I lectured on Churchill to a student group last night, and one student asked me how it was that Churchill came to such early clarity about the menace of Hitler—Churchill gave his first warning about the Nazi peril just days after Hitler took power in 1933—when everyone else around him either failed to be alarmed or took the path of least resistance, leading to the appalling appeasement policy of the Baldwin-Chamberlain years.
There’s a lot to be said on this important point, but suffice it here simply to observe that Churchill understood the character of tyrants—and the dynamics of tyrannical regimes—better than most people around him. These are lessons that might be heeded today in understanding, for example, why Iran is highly unlikely to reach a reasonable accommodation with the rest of the world over its drive for nuclear weapons.
In 1937 Churchill wrote an article for Colliers magazine here in the U.S. in which he explained why the logic of the Nazi regime would lead it inevitably to aggression. Here’s one key excerpt:
Thus we are confronted with a situation in Europe abhorrent to its peoples, including the great mass of German and Italian peoples, in which bands of competent, determined men under ruthless leadership find themselves alike unable to go or to stop. It may well be that the choice before Germany is a choice between an internal and an external explosion. But it is not Germany that will really choose. It is only that band of politicians who have obtained this enormous power, whose movements are guided by two or three men, who will decide the supreme issue of peace or war. To this horrible decision they cannot come unbiased. Economic and political ruin may stare them in the face, and the only means of escape may be victory in the field. They have the power to make war. They have the incentive to make war; nay, it may well be almost compulsion.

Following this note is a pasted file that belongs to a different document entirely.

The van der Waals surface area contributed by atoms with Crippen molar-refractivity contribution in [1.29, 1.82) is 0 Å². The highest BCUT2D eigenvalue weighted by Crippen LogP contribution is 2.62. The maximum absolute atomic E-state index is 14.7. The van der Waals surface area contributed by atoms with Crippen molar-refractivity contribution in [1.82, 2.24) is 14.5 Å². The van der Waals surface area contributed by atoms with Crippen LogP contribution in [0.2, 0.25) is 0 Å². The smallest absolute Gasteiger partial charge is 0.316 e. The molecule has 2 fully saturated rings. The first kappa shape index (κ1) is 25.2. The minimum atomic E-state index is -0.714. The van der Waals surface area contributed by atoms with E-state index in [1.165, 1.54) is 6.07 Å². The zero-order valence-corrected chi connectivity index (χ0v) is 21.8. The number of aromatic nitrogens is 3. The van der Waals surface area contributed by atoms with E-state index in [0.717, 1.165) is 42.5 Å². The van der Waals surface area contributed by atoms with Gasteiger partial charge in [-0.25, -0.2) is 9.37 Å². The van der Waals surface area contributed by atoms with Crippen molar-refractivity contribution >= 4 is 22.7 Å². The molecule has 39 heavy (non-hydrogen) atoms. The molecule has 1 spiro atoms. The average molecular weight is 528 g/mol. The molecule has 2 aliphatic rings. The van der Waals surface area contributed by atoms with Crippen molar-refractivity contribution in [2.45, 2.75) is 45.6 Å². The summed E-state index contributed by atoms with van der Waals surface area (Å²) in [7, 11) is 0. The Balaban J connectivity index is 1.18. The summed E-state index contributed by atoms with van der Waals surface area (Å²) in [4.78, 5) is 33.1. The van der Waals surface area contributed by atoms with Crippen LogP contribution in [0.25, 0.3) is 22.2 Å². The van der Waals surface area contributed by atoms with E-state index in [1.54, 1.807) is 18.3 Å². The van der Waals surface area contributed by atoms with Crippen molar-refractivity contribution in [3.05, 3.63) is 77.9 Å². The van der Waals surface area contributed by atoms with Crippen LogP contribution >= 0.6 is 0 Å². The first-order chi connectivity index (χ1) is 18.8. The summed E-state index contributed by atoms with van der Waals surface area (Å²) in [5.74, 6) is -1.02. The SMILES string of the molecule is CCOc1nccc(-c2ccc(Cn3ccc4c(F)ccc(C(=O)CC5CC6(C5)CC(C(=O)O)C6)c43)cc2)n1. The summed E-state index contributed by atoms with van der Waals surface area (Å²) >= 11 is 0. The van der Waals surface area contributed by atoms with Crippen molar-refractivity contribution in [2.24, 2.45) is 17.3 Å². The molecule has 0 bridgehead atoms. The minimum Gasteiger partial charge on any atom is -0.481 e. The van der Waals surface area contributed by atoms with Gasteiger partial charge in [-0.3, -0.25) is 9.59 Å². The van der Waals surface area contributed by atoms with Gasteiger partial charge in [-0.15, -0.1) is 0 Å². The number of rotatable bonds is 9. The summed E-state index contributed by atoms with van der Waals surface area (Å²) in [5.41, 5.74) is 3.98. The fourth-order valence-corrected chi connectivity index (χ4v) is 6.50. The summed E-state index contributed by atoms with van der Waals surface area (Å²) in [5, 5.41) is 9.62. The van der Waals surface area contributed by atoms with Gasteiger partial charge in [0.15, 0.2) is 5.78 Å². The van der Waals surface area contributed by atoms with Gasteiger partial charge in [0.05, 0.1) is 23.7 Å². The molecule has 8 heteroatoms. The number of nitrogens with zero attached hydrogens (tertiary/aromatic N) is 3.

As I say, swap out “Iran” for “Germany” in the paragraph above, and you can see what concentrates Benjamin Netanyahu’s mind at the moment.